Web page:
#100 Clockwork Orange by Anthony Burgess- very, very strange
#101 Autobiography of Miss Jane Pittman by Ernest J. Gaines -reasonable
#102 Emile by Jean Jacques Rousseau -got irritated and bored
#103 Nana by Emile Zola -gets a little predictable
#104 Chocolate War by Robert Cormier
#105 Go Tell It on the Mountain by James Baldwin -also edges over into "it's somebody else's fault"
*#106 Gulag Archipelago by Aleksandr Solzhenitsyn -fascinating
**#107 Stranger in a Strange Land by Robert A. Heinlein -one of my great loves
#108 Day No Pigs Would Die by Robert Peck -strange, but sweet. I'm not that much into sweet though.
#109 Ox-Bow Incident by Walter Van Tilburg Clark
#110 Flowers for Algernon by Daniel Keyes-a little on the emotional "aww, isn't this sweet" side

Looking back over the list at the ones I listed as required reading from advanced high school and college courses, most of them are depressing and full of unhappiness. Just what hormonally unstable, socially inept, emotionally immature geeks need to be reading. Stories that are truly uplifting.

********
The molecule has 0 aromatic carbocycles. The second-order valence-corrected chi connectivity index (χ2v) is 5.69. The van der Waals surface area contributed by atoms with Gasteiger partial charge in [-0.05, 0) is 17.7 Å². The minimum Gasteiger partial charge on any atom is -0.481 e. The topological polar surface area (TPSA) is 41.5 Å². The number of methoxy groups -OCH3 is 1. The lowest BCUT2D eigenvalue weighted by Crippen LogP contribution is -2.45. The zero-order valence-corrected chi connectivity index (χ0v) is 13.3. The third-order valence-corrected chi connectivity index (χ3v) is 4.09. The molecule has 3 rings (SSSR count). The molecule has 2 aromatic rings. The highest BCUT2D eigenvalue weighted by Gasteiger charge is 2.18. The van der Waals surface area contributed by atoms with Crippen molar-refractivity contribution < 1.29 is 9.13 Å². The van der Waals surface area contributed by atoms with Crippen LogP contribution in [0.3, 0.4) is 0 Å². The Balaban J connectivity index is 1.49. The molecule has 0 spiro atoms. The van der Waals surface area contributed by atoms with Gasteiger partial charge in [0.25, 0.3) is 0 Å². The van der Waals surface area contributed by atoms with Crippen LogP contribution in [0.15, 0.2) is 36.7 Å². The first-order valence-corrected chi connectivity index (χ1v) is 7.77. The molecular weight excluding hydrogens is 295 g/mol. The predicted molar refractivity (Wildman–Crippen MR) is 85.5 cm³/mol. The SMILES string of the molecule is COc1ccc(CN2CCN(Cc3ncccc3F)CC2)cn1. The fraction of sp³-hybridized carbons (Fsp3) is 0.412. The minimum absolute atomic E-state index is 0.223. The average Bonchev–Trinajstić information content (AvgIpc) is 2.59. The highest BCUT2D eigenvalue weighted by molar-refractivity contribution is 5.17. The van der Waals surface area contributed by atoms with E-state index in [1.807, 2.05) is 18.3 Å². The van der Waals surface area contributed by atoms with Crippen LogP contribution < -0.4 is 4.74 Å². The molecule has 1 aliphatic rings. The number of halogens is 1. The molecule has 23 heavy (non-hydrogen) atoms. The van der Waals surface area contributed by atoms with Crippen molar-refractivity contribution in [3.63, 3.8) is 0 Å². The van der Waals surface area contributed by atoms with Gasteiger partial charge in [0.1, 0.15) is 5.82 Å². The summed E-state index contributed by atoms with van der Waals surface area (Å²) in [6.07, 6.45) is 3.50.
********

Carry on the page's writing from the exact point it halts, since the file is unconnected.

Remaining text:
Pictures from the Rehearsal Dinner

The girls at the rehearsal dinner. September 30, 2005

They started a tradition of wearing the same outfit to the rehearsal dinner for each of their weddings when the oldest one married. Perhaps a bit of bias on my part, but they are so lovely, inside and out. And they have a good relationship with each other, even though there are three distinct personalities involved. They had such fun while I was taking these pictures. I took a whole role of them goofing around on this bench. I didn't pose any of these shots, I just let them play around and almost all of them turn out great.